CUSAT arrange travel for the Carlisle supporters for every away game, independently of the club and on an entirely voluntary basis. This was led by respected matriarch Kate Rowley, booking the coaches, arranging insurance policies in case of cancellations, organise payment plans to suit the needs of the fans and ensure that everyone is well looked after. In addition to the time, this trip costed every fan £40 for the coach and another £20 for the ticket.
A season of per-game bus travel would cost approximately £730 although a pre-booked “season ticket” will set you back £600. Tickets for the 23 Carlisle away games are likely to cost another £460 and an actual season ticket for the home games back then was another £380. That’s around £1,500 for a season of this.
“We’re not here to make a profit,” says secretary Ali Ross. “We’re here to make sure that as many fans as possible can get to the game. If there is any money left over, as there was last year, it goes straight back into the club when we sponsor players.”
Ali’s late father, Allan Ross, was Carlisle’s goalkeeper between 1963 and 1979, making a record 466 league appearances. She and her mother still go to almost every game, home and away.
“It was a way of life,” she says of her upbringing. “My dad had a job, everybody else’s dad had a job, but my dad’s job was on a Saturday. We went to the football; that’s the way it was. When he retired, we just kept going to the games. Mum and me have a season ticket.
“Unfortunately Dad isn’t with us anymore. I’m not sure what he would have made of all this. But you can see the camaraderie, the banter, the friendships here, it’s just great for us to be able to do it. It’s not really about the football. The social side is absolutely superb. This is our football family. Carlisle United has brought all of us together. Everyone else thinks we’re mad … They’re probably right.”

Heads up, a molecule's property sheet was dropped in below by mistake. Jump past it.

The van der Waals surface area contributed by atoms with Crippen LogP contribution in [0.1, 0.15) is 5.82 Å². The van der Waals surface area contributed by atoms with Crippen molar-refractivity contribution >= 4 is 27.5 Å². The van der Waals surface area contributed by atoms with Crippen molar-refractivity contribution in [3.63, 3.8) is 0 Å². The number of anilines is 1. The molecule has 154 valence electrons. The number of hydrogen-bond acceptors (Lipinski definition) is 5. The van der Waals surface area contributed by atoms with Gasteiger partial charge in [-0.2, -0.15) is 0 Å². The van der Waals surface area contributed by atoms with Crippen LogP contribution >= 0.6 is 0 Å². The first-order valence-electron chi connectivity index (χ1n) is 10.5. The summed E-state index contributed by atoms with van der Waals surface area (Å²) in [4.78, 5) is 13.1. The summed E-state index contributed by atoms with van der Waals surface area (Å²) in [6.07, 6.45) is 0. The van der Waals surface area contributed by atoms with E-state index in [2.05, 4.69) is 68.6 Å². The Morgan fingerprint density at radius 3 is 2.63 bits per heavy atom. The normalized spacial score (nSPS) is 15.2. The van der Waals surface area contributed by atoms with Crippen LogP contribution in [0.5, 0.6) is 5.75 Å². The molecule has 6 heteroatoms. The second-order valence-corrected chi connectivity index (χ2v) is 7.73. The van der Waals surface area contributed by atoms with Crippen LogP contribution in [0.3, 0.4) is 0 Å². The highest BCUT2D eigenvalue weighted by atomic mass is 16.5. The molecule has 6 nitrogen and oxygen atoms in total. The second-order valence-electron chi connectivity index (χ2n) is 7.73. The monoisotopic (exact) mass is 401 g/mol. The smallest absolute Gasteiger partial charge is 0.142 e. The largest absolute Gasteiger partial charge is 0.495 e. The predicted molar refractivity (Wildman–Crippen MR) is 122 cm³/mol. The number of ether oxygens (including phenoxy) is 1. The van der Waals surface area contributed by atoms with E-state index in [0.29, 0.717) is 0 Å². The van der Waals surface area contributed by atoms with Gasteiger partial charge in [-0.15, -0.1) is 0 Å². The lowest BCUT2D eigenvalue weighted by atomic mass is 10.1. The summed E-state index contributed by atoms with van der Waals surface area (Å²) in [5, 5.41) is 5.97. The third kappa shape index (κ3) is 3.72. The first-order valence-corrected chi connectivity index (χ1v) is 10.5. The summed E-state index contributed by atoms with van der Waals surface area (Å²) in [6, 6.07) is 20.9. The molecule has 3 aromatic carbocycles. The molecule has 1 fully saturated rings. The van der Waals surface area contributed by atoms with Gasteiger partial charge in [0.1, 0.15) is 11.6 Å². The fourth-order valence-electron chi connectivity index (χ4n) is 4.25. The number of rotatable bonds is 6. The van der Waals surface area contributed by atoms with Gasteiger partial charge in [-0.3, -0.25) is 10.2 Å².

Bus driver, Paul Farish (one of two deployed for the journey), said in 2015 that he kept his energy levels up with boiled sweets. “Aye, they’re a good lot. We wouldn’t take them otherwise. And I’m a Carlisle fan anyway. Most clubs let the bus driver in to watch the game, so that’s a bonus.”
After watching Plymouth win 4-1 against Carlisle, it was back on the coach for the long journey back.
Kate Rowley said with a chuckle: “Ah, it’s a day out, isn’t it? Yeah, I’ve enjoyed it. We always enjoy it on the bus. The team played all right in the first half. Didn’t play so well in the second half. They got four goals, we got one. We’ll live another day. You can’t get upset about results. There are good days and there are bad days.”
Asked how will she occupy herself for the next eight hours?
“I’ll listen to some records and have a little snooze,” she says. “And then when I get back home, I’ll start work on the next trip. We’re off to QPR next Tuesday for the League Cup!”
Speaking before the game, Norman Steel, chair of the supporters club and club director, paid tribute to the fans, like those who form CUSAT.
“I think we’re talking about a combined distance of approximately 12,000 miles this season and so we’re talking about a very loyal bunch. A lot of them will be there game after game. Whatever their commitments at home or at work, they’ll take holidays to build in the time. I think everyone is amazed by the commitment of these people, especially the players and the manager.”
Football without fans is truly nothing. Just look at how much of a welcome boost it’s been since being allowed back in the stands from the summer of 2021 going forward. No fake crowd noise, being able to live that usual matchday experience, seeing friends, being with relatives, loved ones whilst cheering on your club. No better feeling.